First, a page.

What is the first 10-digit number in the decimal expansion of pi that contains each digit exactly once?

(In reply to

re: computer solution by Jer)

I am truly surprised that you are surprised!

Mathematician should not be shocked that an event with an *a priori* (=calculated before the event) **low** probability pops up too soon. BTW 2% is not** low, ***maybe* 10^(-20) is.

It is a common fallacy to confuse *a priori *and *a posteriori *results, especially considering random sequences**.**

Consider two examples, both based on the pi expansion chain, presented by Charlie:

**1**^{st}: What is the probability that the first zero appears after 32 non-zero digits?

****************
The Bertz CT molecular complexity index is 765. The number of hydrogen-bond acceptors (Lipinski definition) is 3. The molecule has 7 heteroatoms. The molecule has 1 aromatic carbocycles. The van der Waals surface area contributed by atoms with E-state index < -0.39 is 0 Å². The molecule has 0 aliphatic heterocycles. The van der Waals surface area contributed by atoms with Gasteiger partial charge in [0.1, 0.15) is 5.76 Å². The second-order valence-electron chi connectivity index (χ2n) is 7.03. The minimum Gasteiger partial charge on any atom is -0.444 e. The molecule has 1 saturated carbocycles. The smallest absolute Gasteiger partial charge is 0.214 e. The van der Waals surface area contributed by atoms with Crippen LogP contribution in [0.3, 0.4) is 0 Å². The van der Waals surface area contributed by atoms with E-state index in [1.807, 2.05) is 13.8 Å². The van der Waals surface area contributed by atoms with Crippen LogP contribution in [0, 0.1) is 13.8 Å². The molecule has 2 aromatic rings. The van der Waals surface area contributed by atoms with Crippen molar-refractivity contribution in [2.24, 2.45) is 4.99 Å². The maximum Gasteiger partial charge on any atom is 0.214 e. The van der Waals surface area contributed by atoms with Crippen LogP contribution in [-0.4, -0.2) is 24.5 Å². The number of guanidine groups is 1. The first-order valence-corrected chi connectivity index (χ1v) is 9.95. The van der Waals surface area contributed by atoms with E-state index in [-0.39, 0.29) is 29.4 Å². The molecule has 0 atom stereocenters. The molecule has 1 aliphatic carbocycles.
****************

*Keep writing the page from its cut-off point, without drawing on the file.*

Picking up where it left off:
Answers: **nil** *a priori *and *100% a posteriori *results**.**

**2**^{nd }: let the chain **1415926535…ETC (100 digits) **be denoted by **SEQ100.**

What is the probability that ** SEQ100 (i.e.14159265…ETC ) **will be the sequence appearing after the decimal point in the pi expansion chain, presented by Charlie:?

Answers: **nil** *a priori *and *100% a posteriori *results**.**

** **

Two minor remarks: in your post

1) 5^{th} row: even s.b. **event**

** 2)** 8^{th} row: “is perhaps less than expected “ s.b. “is quite close to the expected value”.

It would be nice to correct those two expressions for the benefit of future readers.

Please comment.

*Edited on ***August 22, 2015, 2:28 am**